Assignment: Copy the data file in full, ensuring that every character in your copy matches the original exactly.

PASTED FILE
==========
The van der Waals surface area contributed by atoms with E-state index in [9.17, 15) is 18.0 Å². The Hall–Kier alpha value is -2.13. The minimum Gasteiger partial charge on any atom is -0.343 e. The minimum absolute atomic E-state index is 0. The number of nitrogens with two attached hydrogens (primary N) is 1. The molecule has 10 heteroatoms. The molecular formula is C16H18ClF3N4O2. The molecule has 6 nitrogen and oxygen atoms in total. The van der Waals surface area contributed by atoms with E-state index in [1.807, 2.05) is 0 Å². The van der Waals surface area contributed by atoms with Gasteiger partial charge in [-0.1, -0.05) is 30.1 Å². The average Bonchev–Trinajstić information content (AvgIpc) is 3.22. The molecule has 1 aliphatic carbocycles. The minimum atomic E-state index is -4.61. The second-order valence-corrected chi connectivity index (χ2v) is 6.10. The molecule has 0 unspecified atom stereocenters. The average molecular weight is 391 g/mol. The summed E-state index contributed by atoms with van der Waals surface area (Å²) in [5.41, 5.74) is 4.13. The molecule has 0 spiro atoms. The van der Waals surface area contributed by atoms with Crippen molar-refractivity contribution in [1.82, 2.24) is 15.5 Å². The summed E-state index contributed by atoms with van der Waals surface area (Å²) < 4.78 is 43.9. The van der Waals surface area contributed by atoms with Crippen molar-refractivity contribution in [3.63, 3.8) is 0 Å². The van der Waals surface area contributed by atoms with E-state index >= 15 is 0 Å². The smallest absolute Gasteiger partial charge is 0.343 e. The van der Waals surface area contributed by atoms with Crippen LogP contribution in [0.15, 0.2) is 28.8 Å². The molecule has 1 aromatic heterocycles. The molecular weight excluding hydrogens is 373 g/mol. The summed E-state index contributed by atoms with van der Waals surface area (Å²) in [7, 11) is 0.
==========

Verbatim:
The van der Waals surface area contributed by atoms with E-state index in [9.17, 15) is 18.0 Å². The Hall–Kier alpha value is -2.13. The minimum Gasteiger partial charge on any atom is -0.343 e. The minimum absolute atomic E-state index is 0. The number of nitrogens with two attached hydrogens (primary N) is 1. The molecule has 10 heteroatoms. The molecular formula is C16H18ClF3N4O2. The molecule has 6 nitrogen and oxygen atoms in total. The van der Waals surface area contributed by atoms with E-state index in [1.807, 2.05) is 0 Å². The van der Waals surface area contributed by atoms with Gasteiger partial charge in [-0.1, -0.05) is 30.1 Å². The average Bonchev–Trinajstić information content (AvgIpc) is 3.22. The molecule has 1 aliphatic carbocycles. The minimum atomic E-state index is -4.61. The second-order valence-corrected chi connectivity index (χ2v) is 6.10. The molecule has 0 unspecified atom stereocenters. The average molecular weight is 391 g/mol. The summed E-state index contributed by atoms with van der Waals surface area (Å²) in [5.41, 5.74) is 4.13. The molecule has 0 spiro atoms. The van der Waals surface area contributed by atoms with Crippen molar-refractivity contribution in [1.82, 2.24) is 15.5 Å². The summed E-state index contributed by atoms with van der Waals surface area (Å²) < 4.78 is 43.9. The van der Waals surface area contributed by atoms with Crippen molar-refractivity contribution in [3.63, 3.8) is 0 Å². The van der Waals surface area contributed by atoms with E-state index >= 15 is 0 Å². The smallest absolute Gasteiger partial charge is 0.343 e. The van der Waals surface area contributed by atoms with Crippen LogP contribution in [0.15, 0.2) is 28.8 Å². The molecule has 1 aromatic heterocycles. The molecular weight excluding hydrogens is 373 g/mol. The summed E-state index contributed by atoms with van der Waals surface area (Å²) in [7, 11) is 0.